Dave McKenna was simply one of the legends of the jazz piano. He, of course, would probably have disagreed. “I don’t know if I qualify as a bona-fide jazz guy,” he said. “I play saloon piano. I like to stay close to the melody.” His humility and laid-back personal style seemed a contrast to the vibrant vitality of his masterful piano style. His range is truly extraordinary. One minute he is caressing a lovely ballad, the next he is thundering and rumbling through a high-powered rendition of “I Found a New Baby.”

Dave was born in Woonsocket, Rhode Island, into a musical family. His father William McKenna, a postman, played the drums part-time, and two sisters are singers. His mother, Catherine Reilly McKenna, was Dave’s first piano teacher. In additions to being a good piano player, she was a fine violinist as a young woman. He also took lessons from Preston “Sandy” Sandiford in Boston, a fine piano teacher Dave liked very much. He explains that he developed his trademark left-handed bass style because “I wanted to hear something like what I heard on the records.”

Dave began his career with Boots Mussulli Band, then left home to play with the Charlie Ventura band, followed by a stint with Woody Herman. After two years in the army, he returned to Charlie Ventura’s band, then worked with Gene Krupa, Stan Getz, and Zoot Sims and Al Cohn. He often worked with Bobby Hackett, including some gigs at Eddie Condon’s in Manhattan, playing what Hackett called “Whiskeyland Jazz.” Among Dave’s biggest influences was Nat King Cole, who remains one of his favorites to this day.
While working with Bobby Hackett, Dave discovered the pleasures of Cape Cod. He and his wife Frankie moved to the Cape in 1966 with their sons Stephen and Douglas. The move changed his career as well as his address – he worked less frequently with bands and more often as a solo pianist, but he still spent a great deal of time on the road.

Dave’s musical magic found a wider audience through recordings, from his first solo recording on ABC records in 1955 to his wonderful work in the 70s for Chiaroscuro Records and then for Concord Jazz. In the 1980s, Dave’s many fans could enjoy his magnificent medleys six nights a week at the Plaza Bar at the Copley Plaza Hotel in Boston, where he was pianist-in-residence.

Dave has traveled all over the world to play festivals, cruises and concerts, and Boston-area fans always considered it a rare treat when he did perform close to home, either solo or with noted jazz artists including Dick Johnson, Gray Sargent, Marshall Wood, and Donna Byrne. Although he was no longer performing the last few years, he always appreciated the support and kind words he has received over the years from his many fans all over the world. Those of us who had the privilege to know him, whether personally or through his music, will miss him terribly.


Thursday, July 10th, 2008

Each and every item: $15**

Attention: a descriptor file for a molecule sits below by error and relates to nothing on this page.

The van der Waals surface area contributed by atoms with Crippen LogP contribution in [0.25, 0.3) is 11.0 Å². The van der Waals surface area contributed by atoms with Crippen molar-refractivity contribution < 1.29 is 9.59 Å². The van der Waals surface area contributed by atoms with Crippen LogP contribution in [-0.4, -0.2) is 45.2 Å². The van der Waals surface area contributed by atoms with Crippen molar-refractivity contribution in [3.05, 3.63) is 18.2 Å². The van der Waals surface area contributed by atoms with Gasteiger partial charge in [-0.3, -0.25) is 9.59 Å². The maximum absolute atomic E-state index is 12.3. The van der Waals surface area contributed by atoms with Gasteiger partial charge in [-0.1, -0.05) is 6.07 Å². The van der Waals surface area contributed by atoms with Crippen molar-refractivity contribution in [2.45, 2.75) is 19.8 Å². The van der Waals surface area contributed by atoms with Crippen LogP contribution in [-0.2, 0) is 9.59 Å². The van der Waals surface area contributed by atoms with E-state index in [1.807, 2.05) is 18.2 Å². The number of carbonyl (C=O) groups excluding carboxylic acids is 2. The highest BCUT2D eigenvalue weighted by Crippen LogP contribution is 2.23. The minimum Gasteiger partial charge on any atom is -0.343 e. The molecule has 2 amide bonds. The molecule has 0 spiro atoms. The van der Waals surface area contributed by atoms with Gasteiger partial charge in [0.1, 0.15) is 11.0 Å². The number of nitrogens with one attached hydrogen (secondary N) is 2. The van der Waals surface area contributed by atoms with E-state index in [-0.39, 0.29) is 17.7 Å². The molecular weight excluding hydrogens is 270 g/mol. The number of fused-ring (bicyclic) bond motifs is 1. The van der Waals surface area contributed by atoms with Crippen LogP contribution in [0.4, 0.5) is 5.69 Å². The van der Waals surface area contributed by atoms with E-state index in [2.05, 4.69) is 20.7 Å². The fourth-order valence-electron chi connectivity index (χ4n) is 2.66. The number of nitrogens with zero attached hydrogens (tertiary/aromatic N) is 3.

Friday, Saturday and Sunday only
**two-item minimum

Get all the DVDs, CDs and books you’ve always wanted at a once-in-a-lifetime bargain price, with free shipping, of course.


Sunday, September 25th, 2005

JATP: Our Jazz at the Philharmonic discovery from Germany in 1956 is getting great comments–deservedly–from everyone who’s heard it. That includes the A & R department of Verve Records, by the way, even though they declined to acquire it for release. “It wouldn’t sell very well,” was their comment. We disagree and are in the midst of approaching several other outfits about it. At this moment, though, we’re the only place making it available. 

GENE AND GEORGIE: The Krupa Jazz Trio’s appearance on “The George Jessel Show” of 1954 has been mentioned several times in this space. Progress is being made on it. The first order of business is that the Library of Congress has to do a copyright search to see who–if anyone–owns this. That’s what’s happening now, and once that is finalized, it should only be a matter of weeks before we get our hands on it. 

GINGER BAKER: Many of the drummers out there are well aware that the famed rock group, The Cream,” has reformed for a reunion tour. Their three-night appearance at Madison Square Garden in New York City is eagerly anticipated by those who fondly remember Eric Clapton, Jack Bruce and drummer Baker. Baker, of course, is famed for his extended workout on Cream’s recording of “Toad,” which many percussionists believe owed a large debt to Gene Krupa. The good people at Hudson Music and yours truly have been working on a DVD project for some time, entitled “Classic Rock and Roll Drum Solos.” Obviously, Baker would have to be a part of it. We tracked down a great film of Baker doing his solo, then tracked down Baker himself. We asked his permission to use this clip in our DVD and told him how much his participation would mean to us. His reply was quite interesting. He told us he considers himself a jazz drummer and not a rock drummer, and also commented that Gene Krupa got most of his style from Baby Dodds. Baker didn’t hesitate to state that he didn’t think much of the other rock drummers who were being considered for inclusion in our DVD, and we’re talking about giants like Carl Palmer, Neil Peart, Steve Smith, Mitch Mitchell and many others. These were some of the milder comments he made. However, he did let us know about two films that were made in Europe in the early 1970s that show his jazz side: One is with Art Blakey and the other is with Elvin Jones. We’re trying to track these things down. He never did battle Buddy, though. Wonder why.